matt: I guess we just make the best realistic estimations that we can about our opportunities.
sa: agent57, I think that one of us is being misunderstood. I meant that, until the idiot public (whose appreciation of creativity is, I allege, generally somewhat limited) decides that something that they can't eat or use to make their car smell different...
sa: ...is just as "good" as a sandwich or motorised air (I first read this as "car"!) freshener; the creation of new art will not be as profitable as sandwich or air freshener manufacturing. Art has, for better or worse, limited appeal.
agent57: I don't know... I feel like "art has limited appeal" and "art is impractical" and "art is only for a certain group of people" are ideas that are generally held as true by the public, without them realising how widely used it is.
agent57: I guess instead of art, I should say visual communication... since I'm personally talking about illustration and graphic design? Anyway, it's used on nearly everything... for example it's used to sell all of thoise sandwiches and air fresheners.
agent57: So it may be thought to have limited appeal, when really it has outstanding appeal that we don't take time to consider. And yet, it's taken for granted.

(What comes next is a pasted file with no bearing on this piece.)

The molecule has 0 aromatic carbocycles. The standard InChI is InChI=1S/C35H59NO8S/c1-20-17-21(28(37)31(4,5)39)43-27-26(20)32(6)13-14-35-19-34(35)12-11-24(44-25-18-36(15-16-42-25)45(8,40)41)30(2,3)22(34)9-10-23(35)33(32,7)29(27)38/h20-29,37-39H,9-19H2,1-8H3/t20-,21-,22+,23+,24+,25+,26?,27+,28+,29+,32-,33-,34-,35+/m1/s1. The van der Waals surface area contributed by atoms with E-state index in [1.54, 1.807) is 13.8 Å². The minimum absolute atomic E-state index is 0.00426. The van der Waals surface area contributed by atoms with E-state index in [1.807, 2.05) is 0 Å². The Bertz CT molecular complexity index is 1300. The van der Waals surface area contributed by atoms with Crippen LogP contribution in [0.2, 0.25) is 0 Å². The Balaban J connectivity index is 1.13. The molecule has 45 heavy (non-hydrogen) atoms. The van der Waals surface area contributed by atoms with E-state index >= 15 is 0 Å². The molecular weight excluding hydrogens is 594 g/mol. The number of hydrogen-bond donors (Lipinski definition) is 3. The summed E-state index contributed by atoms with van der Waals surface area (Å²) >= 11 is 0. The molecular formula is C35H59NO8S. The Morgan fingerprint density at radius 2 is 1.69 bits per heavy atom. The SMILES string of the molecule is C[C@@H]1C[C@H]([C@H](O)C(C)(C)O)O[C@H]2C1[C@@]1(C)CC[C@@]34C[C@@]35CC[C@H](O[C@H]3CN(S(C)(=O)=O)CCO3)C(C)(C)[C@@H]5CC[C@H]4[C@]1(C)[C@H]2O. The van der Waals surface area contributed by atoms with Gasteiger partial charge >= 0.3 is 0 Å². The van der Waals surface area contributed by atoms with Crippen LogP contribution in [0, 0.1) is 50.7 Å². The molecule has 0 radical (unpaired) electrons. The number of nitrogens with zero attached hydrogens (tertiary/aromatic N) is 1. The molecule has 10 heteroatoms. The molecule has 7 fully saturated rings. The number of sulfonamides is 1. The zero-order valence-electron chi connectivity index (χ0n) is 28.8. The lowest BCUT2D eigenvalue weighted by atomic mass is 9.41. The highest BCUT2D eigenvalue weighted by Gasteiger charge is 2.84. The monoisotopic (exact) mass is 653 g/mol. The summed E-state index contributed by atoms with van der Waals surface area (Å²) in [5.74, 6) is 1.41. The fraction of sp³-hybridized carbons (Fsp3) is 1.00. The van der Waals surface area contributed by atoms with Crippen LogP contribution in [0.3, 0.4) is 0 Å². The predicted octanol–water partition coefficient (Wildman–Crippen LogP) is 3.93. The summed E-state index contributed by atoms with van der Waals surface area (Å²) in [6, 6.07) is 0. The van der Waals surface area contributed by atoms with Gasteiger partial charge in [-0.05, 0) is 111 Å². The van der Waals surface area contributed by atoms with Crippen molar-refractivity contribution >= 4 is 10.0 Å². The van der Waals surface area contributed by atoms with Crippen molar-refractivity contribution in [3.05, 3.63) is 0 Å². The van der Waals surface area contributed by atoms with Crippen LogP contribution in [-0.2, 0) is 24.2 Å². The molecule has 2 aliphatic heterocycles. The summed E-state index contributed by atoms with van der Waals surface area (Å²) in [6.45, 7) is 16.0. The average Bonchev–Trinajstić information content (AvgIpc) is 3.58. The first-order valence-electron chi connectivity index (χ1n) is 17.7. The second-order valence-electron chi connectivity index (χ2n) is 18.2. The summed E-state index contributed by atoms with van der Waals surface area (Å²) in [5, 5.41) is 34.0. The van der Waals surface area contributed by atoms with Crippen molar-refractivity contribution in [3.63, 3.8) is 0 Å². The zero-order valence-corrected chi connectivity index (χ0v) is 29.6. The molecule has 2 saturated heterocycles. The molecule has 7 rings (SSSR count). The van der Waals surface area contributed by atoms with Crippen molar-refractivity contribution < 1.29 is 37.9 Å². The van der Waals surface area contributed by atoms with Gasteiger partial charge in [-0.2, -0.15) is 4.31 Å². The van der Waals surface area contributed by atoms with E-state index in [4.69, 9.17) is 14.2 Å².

agent57: And yet with a lot of people (posting no-pay design jobs on job boards) it's not like they consider it something that they can either buy, go without, or make their own, (like sandwiches) but rather as something that doesn't even have to be afforded.
agent57: That any artist should want to create art for them for cheap or free... even though design is one of the few jobs that's a service AND a product combined?
sa: ...wait, are you trying to say that making sandwiches isn't highly skilled? :P
sa: I honestly have no idea why illustrators and graphic designers aren't more eagerly sought-after in the modern market, then, considering how integral the visual presentation of a product is to SALES.
sa: Again, the consumers have little use for the illustrator's product by itself (despite the significant part it played in tricking them into purchasing the original shitty product), though I see the client really can't do without it.